I'm reading Introduction to Dynamic Systems by David Luenberger. Question 2.1 asks to solve a nonlinear difference equation $$ y(k+1) = \frac{y(k)}{b + y(k)} \quad \text{for } k=1, 2, \ldots $$ He recommends using a change of variables to convert into a linear difference equation and then solve.

Writing out $y(k+3)$ shows a pattern $$ y(k+3) = \frac{y(k)}{b^3 + (b^2 + b + 1) y(k)}. $$ The denominator is a geometric sequence $$ 1 + b + b^2 + \cdots + b^{k-1} = \frac{1-b^k}{1-b} $$ with an identity that can be substituted and written out in general as $$ y(k+1) = \frac{y(k)}{b^k + \frac{1-b^k}{1-b} y(k)}. $$ However I do not know how to find the solution of this problem either.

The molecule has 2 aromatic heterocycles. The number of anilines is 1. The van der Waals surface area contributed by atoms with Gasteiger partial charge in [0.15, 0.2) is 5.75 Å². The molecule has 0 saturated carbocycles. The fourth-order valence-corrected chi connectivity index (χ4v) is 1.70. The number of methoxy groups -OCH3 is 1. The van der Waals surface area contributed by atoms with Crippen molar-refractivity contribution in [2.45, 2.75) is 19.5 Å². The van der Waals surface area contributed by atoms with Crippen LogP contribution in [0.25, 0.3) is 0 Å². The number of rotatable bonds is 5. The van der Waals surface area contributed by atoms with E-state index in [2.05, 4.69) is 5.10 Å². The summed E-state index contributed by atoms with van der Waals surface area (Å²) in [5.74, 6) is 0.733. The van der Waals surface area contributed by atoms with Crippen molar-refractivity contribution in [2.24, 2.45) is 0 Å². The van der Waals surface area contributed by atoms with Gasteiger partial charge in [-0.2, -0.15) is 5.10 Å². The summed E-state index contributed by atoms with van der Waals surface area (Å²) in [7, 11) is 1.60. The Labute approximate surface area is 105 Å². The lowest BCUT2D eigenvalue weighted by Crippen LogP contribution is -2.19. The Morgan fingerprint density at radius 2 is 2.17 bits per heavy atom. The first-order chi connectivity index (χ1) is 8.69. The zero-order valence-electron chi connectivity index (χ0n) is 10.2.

Would anyone have an idea how to approach this problem?



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